Those who had repeated the lies about him did not apologise, but once the footage was out, his critics tailored their criticisms to the footage. For example, the Jewish News complained that he had excessively goaded the woman who had assaulted him, by repeatedly threatening to sue her.
For its part, The Guardian was unrepentant, and continued to publish false claims, running an op ed by AUJS chairperson Dean Sherr which ignored the video footage.
Sherr preferred the account of “witnesses” and Colonel Richard Kemp, implying that Lynch may have “struck” the woman “first”.
An editor’s note decided to include Lynch’s version of events, and observed that there was footage, but didn’t think there was any point in identifying what the footage actually showed.
The campaign against Lynch led to a university inquiry into the protests. Though Lynch’s critics accused him of anti-Semitism and wanted him fired, he was cleared of the former, and kept his job.
Sherr bravely tried to find a way to claim vindication: “Whatever his motivations were, the fact that a senior and apparently progressive academic was engaged in such conduct ought to be to the shock of all genuine progressives and anti-racists…. That the University did not charge him with an anti-Semitic breach of their code of conduct does not vindicate his behaviour entirely.”
Meanwhile, Lynch’s Centre for Peace and Conflict Studies still appears to be under attack, as it is apparently being downgraded from a Centre to a Department. And the upside?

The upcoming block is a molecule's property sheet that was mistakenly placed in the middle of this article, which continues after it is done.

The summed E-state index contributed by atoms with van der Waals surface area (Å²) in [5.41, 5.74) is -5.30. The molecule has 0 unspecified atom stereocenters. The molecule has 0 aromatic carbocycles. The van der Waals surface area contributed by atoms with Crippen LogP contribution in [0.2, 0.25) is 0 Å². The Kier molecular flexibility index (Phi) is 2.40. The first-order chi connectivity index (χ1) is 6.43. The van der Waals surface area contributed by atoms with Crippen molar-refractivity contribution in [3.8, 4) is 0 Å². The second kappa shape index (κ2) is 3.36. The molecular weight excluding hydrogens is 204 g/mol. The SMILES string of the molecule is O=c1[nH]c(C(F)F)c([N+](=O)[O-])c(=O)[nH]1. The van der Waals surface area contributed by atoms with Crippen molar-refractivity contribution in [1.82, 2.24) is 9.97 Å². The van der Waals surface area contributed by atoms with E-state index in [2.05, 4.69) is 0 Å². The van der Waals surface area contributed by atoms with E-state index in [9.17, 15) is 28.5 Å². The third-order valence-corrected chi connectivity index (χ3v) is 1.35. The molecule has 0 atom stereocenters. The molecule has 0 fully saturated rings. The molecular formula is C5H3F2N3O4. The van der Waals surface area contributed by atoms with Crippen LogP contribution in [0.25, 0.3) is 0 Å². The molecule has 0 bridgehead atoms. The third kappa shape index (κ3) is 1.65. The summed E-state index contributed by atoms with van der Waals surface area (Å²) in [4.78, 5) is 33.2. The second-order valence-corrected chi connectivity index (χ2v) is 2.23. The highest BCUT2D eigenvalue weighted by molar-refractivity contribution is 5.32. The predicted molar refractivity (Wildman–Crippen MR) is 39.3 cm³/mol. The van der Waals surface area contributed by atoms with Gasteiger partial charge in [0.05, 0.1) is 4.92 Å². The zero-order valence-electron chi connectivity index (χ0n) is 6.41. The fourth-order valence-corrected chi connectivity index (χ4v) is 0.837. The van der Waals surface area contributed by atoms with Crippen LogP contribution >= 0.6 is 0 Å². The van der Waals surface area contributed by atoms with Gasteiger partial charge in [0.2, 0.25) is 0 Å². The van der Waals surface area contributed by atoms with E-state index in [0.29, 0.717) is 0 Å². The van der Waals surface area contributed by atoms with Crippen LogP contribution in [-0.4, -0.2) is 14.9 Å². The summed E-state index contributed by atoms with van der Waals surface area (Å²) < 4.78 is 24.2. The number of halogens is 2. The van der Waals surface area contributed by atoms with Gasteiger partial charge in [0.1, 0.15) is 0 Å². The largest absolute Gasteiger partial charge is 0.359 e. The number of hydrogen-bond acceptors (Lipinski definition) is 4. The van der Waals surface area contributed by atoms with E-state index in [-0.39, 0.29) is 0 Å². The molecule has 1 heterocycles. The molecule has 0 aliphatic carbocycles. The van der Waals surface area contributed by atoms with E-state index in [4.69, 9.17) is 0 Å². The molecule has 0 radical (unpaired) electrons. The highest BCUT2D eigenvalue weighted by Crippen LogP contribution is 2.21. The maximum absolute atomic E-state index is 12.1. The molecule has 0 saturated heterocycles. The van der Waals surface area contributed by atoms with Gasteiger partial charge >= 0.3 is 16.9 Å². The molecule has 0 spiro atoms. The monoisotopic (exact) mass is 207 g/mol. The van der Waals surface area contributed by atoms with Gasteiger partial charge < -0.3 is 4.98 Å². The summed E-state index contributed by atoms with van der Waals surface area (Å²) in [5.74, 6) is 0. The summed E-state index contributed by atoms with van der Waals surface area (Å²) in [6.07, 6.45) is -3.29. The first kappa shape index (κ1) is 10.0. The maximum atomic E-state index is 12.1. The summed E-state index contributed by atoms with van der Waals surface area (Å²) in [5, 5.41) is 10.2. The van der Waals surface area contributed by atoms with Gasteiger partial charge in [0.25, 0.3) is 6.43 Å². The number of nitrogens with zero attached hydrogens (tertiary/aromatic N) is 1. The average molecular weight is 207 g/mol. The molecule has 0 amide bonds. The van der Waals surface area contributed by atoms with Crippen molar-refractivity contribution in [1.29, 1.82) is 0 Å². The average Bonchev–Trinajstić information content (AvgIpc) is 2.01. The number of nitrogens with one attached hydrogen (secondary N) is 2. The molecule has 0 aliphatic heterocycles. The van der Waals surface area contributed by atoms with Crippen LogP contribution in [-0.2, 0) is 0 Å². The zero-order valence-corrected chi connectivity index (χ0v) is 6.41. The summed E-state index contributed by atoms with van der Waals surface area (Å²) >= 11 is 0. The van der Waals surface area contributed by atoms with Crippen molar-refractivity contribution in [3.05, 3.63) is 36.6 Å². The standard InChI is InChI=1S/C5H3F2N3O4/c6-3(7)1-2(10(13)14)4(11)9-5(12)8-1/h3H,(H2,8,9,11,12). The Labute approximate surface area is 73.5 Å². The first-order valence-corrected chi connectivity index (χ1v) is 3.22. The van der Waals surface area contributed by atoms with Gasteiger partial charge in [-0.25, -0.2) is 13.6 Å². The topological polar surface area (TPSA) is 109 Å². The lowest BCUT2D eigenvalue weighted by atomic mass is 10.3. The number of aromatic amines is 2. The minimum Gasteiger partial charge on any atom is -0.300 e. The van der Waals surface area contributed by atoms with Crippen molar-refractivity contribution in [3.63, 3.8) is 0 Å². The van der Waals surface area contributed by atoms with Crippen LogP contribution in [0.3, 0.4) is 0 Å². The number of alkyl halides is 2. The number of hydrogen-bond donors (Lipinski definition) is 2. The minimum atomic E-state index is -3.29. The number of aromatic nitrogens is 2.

Well, if anyone can find the positive effects of Lynch and CPAC’s support of BDS, they can let me know. CPACS, the Greens, and the Max Brenner protesters were all completely isolated when undertaking BDS actions. None drew in broader support, and they could hardly even drag in people to defend their right to engage in activities opposed to the Israeli government.
Now, it is not their fault that there is so much opposition to BDS, or that opponents of BDS are determined to combat it through the courts, police, repression of protesters, vicious smears and so on.
Yet the fact that these efforts could have been predicted – and to some extent were – should be factored in to consideration of what kind of tactics should be embraced.
Plenty of activists in America have reached these rather straightforward conclusions. Aaron Steinberg-Madow explained in the American Jewish paper Forward, “In recent years, many of the successful BDS resolutions at universities actually did not call for a boycott of, or divestment from, Israel altogether. Instead, in a strategic decision, student-led Palestinian solidarity groups, often working in coalition with identity-based social justice groups, opted to narrowly focus resolutions on Israeli human rights abuses or companies operating in the occupied territories. A successful 2014 divestment push at UCLA is one of many such examples.”
For example, the Undergraduate Senate of the University of Stanford voted in favour of divesting from companies that maintain the infrastructure of the occupation, or facilitate repression of the Palestinians. The resolution specifically distanced itself from the BDS movement, but was still acclaimed as an historic BDS achievement.